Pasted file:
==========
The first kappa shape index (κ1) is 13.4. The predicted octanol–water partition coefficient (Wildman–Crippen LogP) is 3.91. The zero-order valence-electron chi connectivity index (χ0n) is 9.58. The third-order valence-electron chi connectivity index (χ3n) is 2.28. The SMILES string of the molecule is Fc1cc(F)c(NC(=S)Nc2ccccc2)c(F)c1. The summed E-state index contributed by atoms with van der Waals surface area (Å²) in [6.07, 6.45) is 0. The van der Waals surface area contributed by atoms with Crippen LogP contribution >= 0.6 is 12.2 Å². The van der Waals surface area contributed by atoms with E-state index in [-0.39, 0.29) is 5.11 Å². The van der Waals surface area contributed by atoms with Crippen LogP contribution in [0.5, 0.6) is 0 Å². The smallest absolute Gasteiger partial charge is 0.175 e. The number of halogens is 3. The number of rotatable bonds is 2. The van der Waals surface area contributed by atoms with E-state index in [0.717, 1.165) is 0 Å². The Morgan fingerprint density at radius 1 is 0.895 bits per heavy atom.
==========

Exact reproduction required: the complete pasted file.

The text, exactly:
The first kappa shape index (κ1) is 13.4. The predicted octanol–water partition coefficient (Wildman–Crippen LogP) is 3.91. The zero-order valence-electron chi connectivity index (χ0n) is 9.58. The third-order valence-electron chi connectivity index (χ3n) is 2.28. The SMILES string of the molecule is Fc1cc(F)c(NC(=S)Nc2ccccc2)c(F)c1. The summed E-state index contributed by atoms with van der Waals surface area (Å²) in [6.07, 6.45) is 0. The van der Waals surface area contributed by atoms with Crippen LogP contribution >= 0.6 is 12.2 Å². The van der Waals surface area contributed by atoms with E-state index in [-0.39, 0.29) is 5.11 Å². The van der Waals surface area contributed by atoms with Crippen LogP contribution in [0.5, 0.6) is 0 Å². The smallest absolute Gasteiger partial charge is 0.175 e. The number of halogens is 3. The number of rotatable bonds is 2. The van der Waals surface area contributed by atoms with E-state index in [0.717, 1.165) is 0 Å². The Morgan fingerprint density at radius 1 is 0.895 bits per heavy atom.